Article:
“Jim, I think it’s time to practice a little compassionate neglect.”

“What is that,” I asked.

She said, “You know, in the past, Pneumonia was known as “the old folk’s friend. It was the one thing we couldn’t treat.  They could finally die of pneumonia.  This lady’s fever is probably pneumonia. I could put her on antibiotics and treat the pneumonia, but is that the compassionate thing to do for her?”

Today we call that approach Palliative Care. Palliative care is care in which the goal is not to sustain a person’s life, but to keep the individual comfortable. The value is in the quality of life not the quantity of life.  Palliative care is pain control, and other actions to keep us comfortable.  With Palliative Care, there is no Intubation, (a tube put down your throat, and into your lungs), so we can be put on a ventilator to breath for us.  There is no artificial nutrition or hydration; no IV or stomach tube; to replace normal eating and drinking.

A physician may determine at some point that our life expectancy is six months or less.  This may be due to cancer, heart failure or a number of other Medical issues which will lead to an imminent death.  If we reach this point, another end of life choice we have is Hospice CareHospice Care is Palliative Care but with a cadre of professionals who come to wherever we live to support us.  Hospice care will be led by a physician and will include regular visits by one or more nurses, a Social Worker, a Chaplain and other health care professionals as needed.  In Hospice Care Medicare will pay for medical visits and medications it would not pay for outside of Hospice Care.

There is one other end of life choice we need to consider.  Its acronym is MAID: Medical Aid In Dying.  Medical Aid in Dying allows a terminally ill adult to request and receive a prescription for a medication which brings about a peaceful death.  It allows us to experience death with dignity when we are experiencing unbearable suffering.  As of last month, ten States have enacted MAID laws.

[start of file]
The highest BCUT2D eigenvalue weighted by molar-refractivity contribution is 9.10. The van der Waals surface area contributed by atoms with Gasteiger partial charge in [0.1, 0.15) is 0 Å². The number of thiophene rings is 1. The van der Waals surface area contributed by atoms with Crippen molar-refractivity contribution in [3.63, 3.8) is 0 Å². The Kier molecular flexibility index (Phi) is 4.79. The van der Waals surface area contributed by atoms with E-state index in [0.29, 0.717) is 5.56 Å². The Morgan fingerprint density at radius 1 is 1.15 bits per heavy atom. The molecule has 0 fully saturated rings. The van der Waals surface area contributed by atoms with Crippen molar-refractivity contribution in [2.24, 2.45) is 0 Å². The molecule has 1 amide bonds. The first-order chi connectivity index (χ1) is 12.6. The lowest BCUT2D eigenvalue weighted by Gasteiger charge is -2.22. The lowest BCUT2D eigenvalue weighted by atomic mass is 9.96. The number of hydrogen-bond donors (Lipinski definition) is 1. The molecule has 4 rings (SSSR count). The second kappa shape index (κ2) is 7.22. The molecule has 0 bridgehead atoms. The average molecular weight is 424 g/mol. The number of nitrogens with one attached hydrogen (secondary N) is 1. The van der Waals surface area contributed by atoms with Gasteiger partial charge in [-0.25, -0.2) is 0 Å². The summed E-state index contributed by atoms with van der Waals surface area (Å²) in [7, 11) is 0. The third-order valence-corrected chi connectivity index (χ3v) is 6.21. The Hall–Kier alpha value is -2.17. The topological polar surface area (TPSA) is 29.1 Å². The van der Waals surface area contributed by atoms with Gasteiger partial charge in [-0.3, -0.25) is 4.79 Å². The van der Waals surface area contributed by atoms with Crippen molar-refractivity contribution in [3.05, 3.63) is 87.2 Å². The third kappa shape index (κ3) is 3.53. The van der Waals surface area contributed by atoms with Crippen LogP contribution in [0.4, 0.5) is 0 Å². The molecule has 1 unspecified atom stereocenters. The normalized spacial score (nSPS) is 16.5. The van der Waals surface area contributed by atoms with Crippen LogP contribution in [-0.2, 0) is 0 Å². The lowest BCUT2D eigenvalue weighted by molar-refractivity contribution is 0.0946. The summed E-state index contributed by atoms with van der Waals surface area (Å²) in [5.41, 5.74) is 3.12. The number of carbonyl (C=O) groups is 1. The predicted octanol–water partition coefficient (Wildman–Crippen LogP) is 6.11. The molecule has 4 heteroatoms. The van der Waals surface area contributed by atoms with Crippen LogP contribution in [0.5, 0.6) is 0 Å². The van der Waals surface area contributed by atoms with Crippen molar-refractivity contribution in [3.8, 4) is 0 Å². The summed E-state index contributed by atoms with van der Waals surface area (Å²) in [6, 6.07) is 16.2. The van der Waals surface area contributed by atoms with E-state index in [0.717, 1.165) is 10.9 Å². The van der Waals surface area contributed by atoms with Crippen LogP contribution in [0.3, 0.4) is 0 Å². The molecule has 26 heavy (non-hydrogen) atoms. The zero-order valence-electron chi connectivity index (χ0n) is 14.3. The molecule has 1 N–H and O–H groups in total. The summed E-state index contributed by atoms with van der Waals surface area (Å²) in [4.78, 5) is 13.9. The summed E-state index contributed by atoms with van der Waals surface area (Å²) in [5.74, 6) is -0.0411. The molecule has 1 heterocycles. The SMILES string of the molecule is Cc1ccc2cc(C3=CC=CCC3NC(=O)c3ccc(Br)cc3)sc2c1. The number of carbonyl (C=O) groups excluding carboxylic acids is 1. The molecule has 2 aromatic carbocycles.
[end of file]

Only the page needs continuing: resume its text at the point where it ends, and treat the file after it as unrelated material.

A MAID law may come before the Illinois Congress sometime this year or next.  MAID is controversial.  Hence, we need to know about it; debate it; consider how we feel about.  As I said last week, these choices are hard to talk about. But if we do not consider them, and make our wishes known, then we have no choices.  So, let’s reflect upon MAID.

If Illinois considers a MAID law, it will probably follow the basic pattern of the ten states that have a MAID law.  If so, then Medical Aid in Dying differs from suicide.  To be eligible for MAID, one must have been determined by a physician to be terminally ill with a life expectancy of six months or less. Suicide is ending one’s life when there is no physical illness.  To receive MAID, an individual must be determined of sound mind and able to make their own decision.  Suicide is an irrational decision made by someone who is not emotionally well. MAID is planned and usually includes one’s own family.  Suicide is an impulsive and secretive act which is done alone.  Maid is asked for by someone who would prefer to live. Suicide is committed by an individual who does not want to live.  With Medical Aid in Dying, death is planned, peaceful and gentle.  With Suicide, death is usually tragic and is often violent.